Admittedly that opposition was lacking, and he was driving for the series’ dominant team, but he had clearly made a breakthrough to execute such a jump up the competitive order. And when he turned up to FIA F3 for two rounds he proved it was no fluke as he was immediately on the pace, scored strongly and ended up finishing ahead of 11 full-time drivers in the standings.

Will he be able to build on that and be a winner once again? Or will he follow Felipe Drugovich and Marino Sato, Euroformula champions who thrived on the series’ Michelin tyres but struggled with the Pirelli in their first years on F1’s support bill.

ART Grand Prix

The home of the reigning FIA F3 champion wants to build on that success this year by moving closer to the top two in the teams’ standings. Victor Martins contributed two thirds of ART GP’s points in his title-winning campaign, and he did a good job of bringing in those points even when the car he had wasn’t one of the fastest. Therefore the team needs to not only improve, but also hope its 2023 line-up has the potential to maximise the package it gives them.

7. Kaylen Frederick USA, 20
2022: 17th in FIA F3

Frederick drove for Hitech GP last year and had an encouraging start to his rookie campaign with points in seven of the first nine races. There were no more points in the remaining nine races, and he dropped from a high of ninth down to 17th in the standings. He wasn’t the only one of the team’s drivers to head backwards in the season’s second half, so switching to ART GP should help him in avoiding that from happening again and particularly as he is now going into his third season in F3.

8. Gregoire Saucy Switzerland, 23
2022: 15th in FIA F3

Like Goethe, Saucy had a year of explosive pace that then made him an intriguing prospect going into F3. Would to return to his old form of fighting for positions in the middle of the top 10, or was he going to show his title success was no fluke?

In the case of the dominant 2021 FREC champion, the answer was the former. Saucy did finish third in his maiden F3 feature race, but he then only scored three more times. He is now going into his fourth year with ART GP, having raced for the team in the Formula Renault Eurocup, FREC and then F3 last year.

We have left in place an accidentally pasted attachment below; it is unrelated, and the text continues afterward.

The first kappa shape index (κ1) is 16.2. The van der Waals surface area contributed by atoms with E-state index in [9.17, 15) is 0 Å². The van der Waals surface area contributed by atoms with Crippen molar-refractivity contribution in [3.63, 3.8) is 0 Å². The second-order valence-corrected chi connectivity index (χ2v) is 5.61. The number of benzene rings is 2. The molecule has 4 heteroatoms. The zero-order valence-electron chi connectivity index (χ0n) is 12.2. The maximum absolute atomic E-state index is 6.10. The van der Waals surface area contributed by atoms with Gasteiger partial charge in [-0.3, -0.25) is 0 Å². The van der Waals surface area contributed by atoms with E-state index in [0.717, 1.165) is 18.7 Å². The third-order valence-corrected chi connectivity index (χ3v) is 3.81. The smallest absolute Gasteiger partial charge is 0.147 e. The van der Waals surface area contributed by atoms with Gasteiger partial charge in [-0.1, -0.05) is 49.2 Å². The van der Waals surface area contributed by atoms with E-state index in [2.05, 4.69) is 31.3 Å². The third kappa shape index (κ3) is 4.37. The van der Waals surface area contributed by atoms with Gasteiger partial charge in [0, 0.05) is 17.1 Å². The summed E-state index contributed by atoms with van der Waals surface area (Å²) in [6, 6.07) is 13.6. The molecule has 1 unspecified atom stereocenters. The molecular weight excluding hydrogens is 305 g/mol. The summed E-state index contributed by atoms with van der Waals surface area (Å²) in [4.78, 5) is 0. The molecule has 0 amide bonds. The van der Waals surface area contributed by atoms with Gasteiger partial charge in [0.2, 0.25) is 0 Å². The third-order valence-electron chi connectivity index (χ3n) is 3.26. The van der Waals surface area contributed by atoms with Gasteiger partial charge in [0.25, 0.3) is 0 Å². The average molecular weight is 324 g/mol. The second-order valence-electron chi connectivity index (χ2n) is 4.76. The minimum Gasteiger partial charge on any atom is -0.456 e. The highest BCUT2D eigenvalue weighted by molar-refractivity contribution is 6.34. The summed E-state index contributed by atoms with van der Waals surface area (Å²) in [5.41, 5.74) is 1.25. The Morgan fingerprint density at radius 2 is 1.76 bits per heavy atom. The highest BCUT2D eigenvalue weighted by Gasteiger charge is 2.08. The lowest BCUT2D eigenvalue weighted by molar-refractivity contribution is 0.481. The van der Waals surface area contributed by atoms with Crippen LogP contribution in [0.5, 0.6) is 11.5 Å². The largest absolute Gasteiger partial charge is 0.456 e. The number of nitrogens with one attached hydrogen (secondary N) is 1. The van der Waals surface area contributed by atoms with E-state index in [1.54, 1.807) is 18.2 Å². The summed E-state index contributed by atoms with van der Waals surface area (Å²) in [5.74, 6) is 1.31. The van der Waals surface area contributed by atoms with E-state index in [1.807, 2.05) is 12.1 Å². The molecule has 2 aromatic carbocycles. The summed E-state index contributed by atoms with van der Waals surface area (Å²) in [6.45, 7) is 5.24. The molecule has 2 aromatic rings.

9. Nikola Tsolov Bulgaria, 16
2023: 23rd in FRME   2022: Spanish F4 champion

The most exciting and the least experienced prospect in ART GP’s line-up, Alpine junior and Fernando Alonso protege Tsolov turned up to car racing last year and was nigh on unbeatable in Spanish F4.

But he may suffer where other champions of that series have in lacking the European circuit knowledge that drivers in other F4 series acquire, and particularly so given he is skipping on doing FRegional. Tsolov’s not entirely unprepared though, as he did do one FRME round last month to race in a higher downforce car and he also did F3’s 2022 post-season test – at a track he knew from F4 – and looked particularly impressive.

MP Motorsport

After several years of bringing in top engineering talent from the F2 and F3 paddocks, MP finally reaped the rewards in 2022 by dominating F2. Its F3 form wasn’t bad, only finishing a handful of points away from third in the teams’ standings and picking up three wins including a Hungaroring double, but there were some weekends where the need for improvement was still evident. Its exciting trio of drivers could catapult the team into the territory of Prema as has already happened in F2.

10. Franco Colapinto Argentina, 19
2022: 9th in FIA F3

The Williams junior joined the series with the debuting Van Amersfoort Racing team in 2022 and wowed the paddock by taking pole at his first attempt. He was a winner by race three of the season, and took another victory later on. The combined experience of driver and team meant a title challenge wasn’t possible, and Colapinto admitted to media ahead of this weekend’s season opener that he made a lot of mistakes in the cockpit through 2022 that he is keen to eradicate. If he manages to do so, then he could be a title dark horse.

11. Mari Boya Spain, 18
2023: 5th in FRME   2022: 10th in FREC